Tuesday, November 1, 2011


I tasted my first margarita in a dimly lit dive in Amherst, Mass.  The usual story.  A lazy winter afternoon.  Two friends, now faceless in memory, did not have to work hard to convince me to skip my women's studies class for a more productive lunch of burritos and margaritas. I was a beer girl back then, beer or screwtop wine, and their margaritas seemed excessive in huge bowl glasses with lime adornments and salty rims, as bad as those plaid elbow patches affected by certain English majors. But one sip and I was reborn.  My feet ceased their cold ache.  My nose quit drizzling.  My worries about essays, that pesky graduate thesis, rent payments, a far-away boyfriend - all hushed while I embarked on a brief yet potent tropical vacation.  And then those friends ordered guacamole, another first for me, and I might have married either one of them that moment if they'd thought to ask.  Never mind the far-away boyfriend whose heart may or may not have been broken by my sudden elopement.

I had a margarita last Saturday night while dressed as a witch and accompanied by a ghost, a geek, a German beer wench, a driver and a zebra.  And though the wind cackled and battered the window panes and my feet were damp in their high-heel boots from the short trek up the storm-struck hill, that cool margarita made me warm.  As did the friends around the table in various stages of giddiness.  I usually leave Halloween for the kids and dip into their candy bags as if they were my own but this year we shucked our true selves and went out dancing, drinking and laughing.  Another margarita, waiter. No worries about the faces of these friends turning ghostly with time.

Dear P,

We only met once and perhaps it seems an odd thing to write now, yet something told me I should. I always wished that we had had more of a chance to get to know each other, but for some reason it wasn’t meant to be. I tell myself that it’s not as if you’re completely gone, your legacy lives on in your children and grandchildren. This November marks the seventeenth anniversary of your death. Not a day goes by that I don’t think of you. This time of year I am reminded of it was like to be a stranger amongst your family. Trying to comfort them for their loss, all the while trying to make that Thanksgiving seem as normal as possible. I’ve always wanted to thank you for all that you’ve done, and this week just seemed like a good time to put down these thoughts.

I’m sorry that you didn’t live to see your son become a father. He’s done such a wonderful job, you would be oh so pleased and proud. Hard to fathom how quickly it happened, but your grandson is a teenager now. He’s very tall, though you probably expected that. I would describe him as witty and talented, with his own unique sense of style. He seems so confident and comfortable in his own skin. I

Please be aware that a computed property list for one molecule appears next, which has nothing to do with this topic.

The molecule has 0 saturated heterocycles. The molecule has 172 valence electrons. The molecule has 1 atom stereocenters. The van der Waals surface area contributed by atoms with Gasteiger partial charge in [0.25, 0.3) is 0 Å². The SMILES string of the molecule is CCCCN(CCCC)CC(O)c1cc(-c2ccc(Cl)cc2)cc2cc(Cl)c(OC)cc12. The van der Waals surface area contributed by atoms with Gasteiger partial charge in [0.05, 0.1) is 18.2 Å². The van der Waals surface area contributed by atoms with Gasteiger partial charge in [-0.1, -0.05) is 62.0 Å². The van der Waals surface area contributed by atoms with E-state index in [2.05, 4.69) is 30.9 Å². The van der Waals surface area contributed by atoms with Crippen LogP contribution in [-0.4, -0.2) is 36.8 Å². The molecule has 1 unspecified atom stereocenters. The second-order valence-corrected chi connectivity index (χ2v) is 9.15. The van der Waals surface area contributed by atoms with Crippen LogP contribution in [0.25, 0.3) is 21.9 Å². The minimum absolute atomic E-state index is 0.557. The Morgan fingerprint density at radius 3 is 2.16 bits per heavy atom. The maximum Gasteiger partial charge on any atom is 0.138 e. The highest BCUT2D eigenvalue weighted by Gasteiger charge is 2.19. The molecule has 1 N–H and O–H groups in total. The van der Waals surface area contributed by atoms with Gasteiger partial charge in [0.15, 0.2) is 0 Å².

sometimes imagine the two of you having a chat over tea and scones, I’m certain you both would enjoy each other’s company. You would smile at his wry sense of humor. Raising him as an only child, especially one without grandparents, has presented its own set of challenges. When I think about you raising six children I am in awe. I often consider what it must have been like when your family sat down to dinner at the very same table that now resides in our kitchen. I think about you using the blue and white canisters we inherited as you baked something special or put together yet another meal. Perhaps once you got sick you wished for the routine of everyday life. Hoping to roll out a pie crust or sprinkle the salt onto some freshly baked Parker House rolls.

Those rolls are some of my favorites. Who can resist that soft, pillowy dough? The kiss and bite of the crystals, ensuring you will reach for another. You can never eat just one. Did you know that your son is an amazing cook and a talented baker, making us dinner each and every night. His willingness to try and replicate any meal I discover in a magazine or online is one of the reasons I absolutely adore him. He’s thoughtful, kind and caring. I know it’s due to your influence that he became the loving husband and father that he is today.

Thank you for all that you’ve given us. If I had my way we would have had more time to talk and chat, for you to give me advice about being a wife and a mother. I often revisit the one afternoon we had
together. You brought out your quilts to show me, as I was what you called “a captive audience.” Many years after our meeting we still have some of your smaller quilts hanging on our walls. Everyday I am
reminded of your artistry and dedication. Someday these will be passed along to children and great grandchildren, along with canisters, furniture and other memorabilia. It’s the stories though that I hope to preserve and pass down. In this way we keep your memory alive for generations to come. Thank you for all that you accomplished as a wife and mother and for helping to give my little family a strong
foundation on which to grow, shape, structure and grace.

Love always,
Your daughter-in-law


Next Word: Street